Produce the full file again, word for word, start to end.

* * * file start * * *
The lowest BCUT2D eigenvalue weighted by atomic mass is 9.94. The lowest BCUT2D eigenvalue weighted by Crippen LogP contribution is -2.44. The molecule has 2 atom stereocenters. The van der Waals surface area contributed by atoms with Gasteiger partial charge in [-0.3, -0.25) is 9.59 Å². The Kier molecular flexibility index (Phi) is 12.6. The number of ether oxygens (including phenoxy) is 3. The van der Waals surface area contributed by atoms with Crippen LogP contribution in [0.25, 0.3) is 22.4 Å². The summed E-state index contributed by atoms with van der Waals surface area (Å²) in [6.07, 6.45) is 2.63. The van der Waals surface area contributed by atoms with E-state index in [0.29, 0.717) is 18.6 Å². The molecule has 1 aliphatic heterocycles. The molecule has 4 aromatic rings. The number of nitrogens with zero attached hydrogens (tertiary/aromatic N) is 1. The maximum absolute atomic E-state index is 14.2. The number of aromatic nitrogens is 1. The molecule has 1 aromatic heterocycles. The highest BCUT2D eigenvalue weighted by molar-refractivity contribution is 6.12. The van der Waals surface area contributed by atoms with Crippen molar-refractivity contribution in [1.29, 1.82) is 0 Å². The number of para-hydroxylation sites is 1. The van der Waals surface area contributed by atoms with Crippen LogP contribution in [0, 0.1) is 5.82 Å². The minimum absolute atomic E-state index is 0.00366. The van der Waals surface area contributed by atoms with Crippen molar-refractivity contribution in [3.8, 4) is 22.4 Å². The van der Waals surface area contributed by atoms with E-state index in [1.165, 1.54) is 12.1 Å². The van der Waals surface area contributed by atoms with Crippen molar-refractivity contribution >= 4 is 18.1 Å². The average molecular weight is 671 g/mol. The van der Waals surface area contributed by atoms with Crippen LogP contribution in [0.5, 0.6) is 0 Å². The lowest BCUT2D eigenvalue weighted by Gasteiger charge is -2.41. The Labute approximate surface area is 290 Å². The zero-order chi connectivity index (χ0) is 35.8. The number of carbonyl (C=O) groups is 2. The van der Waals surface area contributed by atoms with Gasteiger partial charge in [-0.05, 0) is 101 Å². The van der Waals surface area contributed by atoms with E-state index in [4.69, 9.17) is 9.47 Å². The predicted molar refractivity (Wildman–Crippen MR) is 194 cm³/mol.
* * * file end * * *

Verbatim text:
The lowest BCUT2D eigenvalue weighted by atomic mass is 9.94. The lowest BCUT2D eigenvalue weighted by Crippen LogP contribution is -2.44. The molecule has 2 atom stereocenters. The van der Waals surface area contributed by atoms with Gasteiger partial charge in [-0.3, -0.25) is 9.59 Å². The Kier molecular flexibility index (Phi) is 12.6. The number of ether oxygens (including phenoxy) is 3. The van der Waals surface area contributed by atoms with Crippen LogP contribution in [0.25, 0.3) is 22.4 Å². The summed E-state index contributed by atoms with van der Waals surface area (Å²) in [6.07, 6.45) is 2.63. The van der Waals surface area contributed by atoms with E-state index in [0.29, 0.717) is 18.6 Å². The molecule has 1 aliphatic heterocycles. The molecule has 4 aromatic rings. The number of nitrogens with zero attached hydrogens (tertiary/aromatic N) is 1. The maximum absolute atomic E-state index is 14.2. The number of aromatic nitrogens is 1. The molecule has 1 aromatic heterocycles. The highest BCUT2D eigenvalue weighted by molar-refractivity contribution is 6.12. The van der Waals surface area contributed by atoms with Crippen molar-refractivity contribution in [1.29, 1.82) is 0 Å². The number of para-hydroxylation sites is 1. The van der Waals surface area contributed by atoms with Crippen LogP contribution in [0, 0.1) is 5.82 Å². The minimum absolute atomic E-state index is 0.00366. The van der Waals surface area contributed by atoms with Crippen molar-refractivity contribution in [3.8, 4) is 22.4 Å². The van der Waals surface area contributed by atoms with E-state index in [1.165, 1.54) is 12.1 Å². The van der Waals surface area contributed by atoms with Crippen molar-refractivity contribution >= 4 is 18.1 Å². The average molecular weight is 671 g/mol. The van der Waals surface area contributed by atoms with Crippen LogP contribution in [0.5, 0.6) is 0 Å². The lowest BCUT2D eigenvalue weighted by Gasteiger charge is -2.41. The Labute approximate surface area is 290 Å². The zero-order chi connectivity index (χ0) is 35.8. The number of carbonyl (C=O) groups is 2. The van der Waals surface area contributed by atoms with Gasteiger partial charge in [-0.05, 0) is 101 Å². The van der Waals surface area contributed by atoms with E-state index in [4.69, 9.17) is 9.47 Å². The predicted molar refractivity (Wildman–Crippen MR) is 194 cm³/mol.